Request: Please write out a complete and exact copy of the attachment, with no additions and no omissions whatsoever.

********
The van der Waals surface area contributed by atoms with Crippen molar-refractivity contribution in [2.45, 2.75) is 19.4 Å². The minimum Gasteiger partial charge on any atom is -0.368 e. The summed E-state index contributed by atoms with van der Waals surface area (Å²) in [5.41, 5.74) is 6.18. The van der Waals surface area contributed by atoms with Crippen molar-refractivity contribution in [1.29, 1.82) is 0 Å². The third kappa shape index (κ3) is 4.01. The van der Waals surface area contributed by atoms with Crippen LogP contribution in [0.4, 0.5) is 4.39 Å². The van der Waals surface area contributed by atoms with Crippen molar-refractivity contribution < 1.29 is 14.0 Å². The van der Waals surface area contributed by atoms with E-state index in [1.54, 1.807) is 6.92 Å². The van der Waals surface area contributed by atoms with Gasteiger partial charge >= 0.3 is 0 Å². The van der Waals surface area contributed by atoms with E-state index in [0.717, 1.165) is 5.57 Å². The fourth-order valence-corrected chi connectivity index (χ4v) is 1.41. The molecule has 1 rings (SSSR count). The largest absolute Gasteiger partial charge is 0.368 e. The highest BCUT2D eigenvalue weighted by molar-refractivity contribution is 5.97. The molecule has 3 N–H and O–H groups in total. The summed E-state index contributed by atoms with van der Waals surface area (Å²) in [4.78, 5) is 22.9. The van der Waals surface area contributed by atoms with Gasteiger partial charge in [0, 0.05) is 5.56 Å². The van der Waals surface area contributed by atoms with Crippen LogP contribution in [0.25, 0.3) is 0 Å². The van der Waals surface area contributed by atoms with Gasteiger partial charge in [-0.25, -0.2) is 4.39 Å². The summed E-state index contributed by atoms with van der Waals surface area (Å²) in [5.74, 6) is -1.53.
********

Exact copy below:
The van der Waals surface area contributed by atoms with Crippen molar-refractivity contribution in [2.45, 2.75) is 19.4 Å². The minimum Gasteiger partial charge on any atom is -0.368 e. The summed E-state index contributed by atoms with van der Waals surface area (Å²) in [5.41, 5.74) is 6.18. The van der Waals surface area contributed by atoms with Crippen molar-refractivity contribution in [1.29, 1.82) is 0 Å². The third kappa shape index (κ3) is 4.01. The van der Waals surface area contributed by atoms with Crippen LogP contribution in [0.4, 0.5) is 4.39 Å². The van der Waals surface area contributed by atoms with Crippen molar-refractivity contribution < 1.29 is 14.0 Å². The van der Waals surface area contributed by atoms with E-state index in [1.54, 1.807) is 6.92 Å². The van der Waals surface area contributed by atoms with Gasteiger partial charge >= 0.3 is 0 Å². The van der Waals surface area contributed by atoms with E-state index in [0.717, 1.165) is 5.57 Å². The fourth-order valence-corrected chi connectivity index (χ4v) is 1.41. The molecule has 1 rings (SSSR count). The largest absolute Gasteiger partial charge is 0.368 e. The highest BCUT2D eigenvalue weighted by molar-refractivity contribution is 5.97. The molecule has 3 N–H and O–H groups in total. The summed E-state index contributed by atoms with van der Waals surface area (Å²) in [4.78, 5) is 22.9. The van der Waals surface area contributed by atoms with Gasteiger partial charge in [0, 0.05) is 5.56 Å². The van der Waals surface area contributed by atoms with Crippen LogP contribution in [0.25, 0.3) is 0 Å². The van der Waals surface area contributed by atoms with Gasteiger partial charge in [-0.25, -0.2) is 4.39 Å². The summed E-state index contributed by atoms with van der Waals surface area (Å²) in [5.74, 6) is -1.53.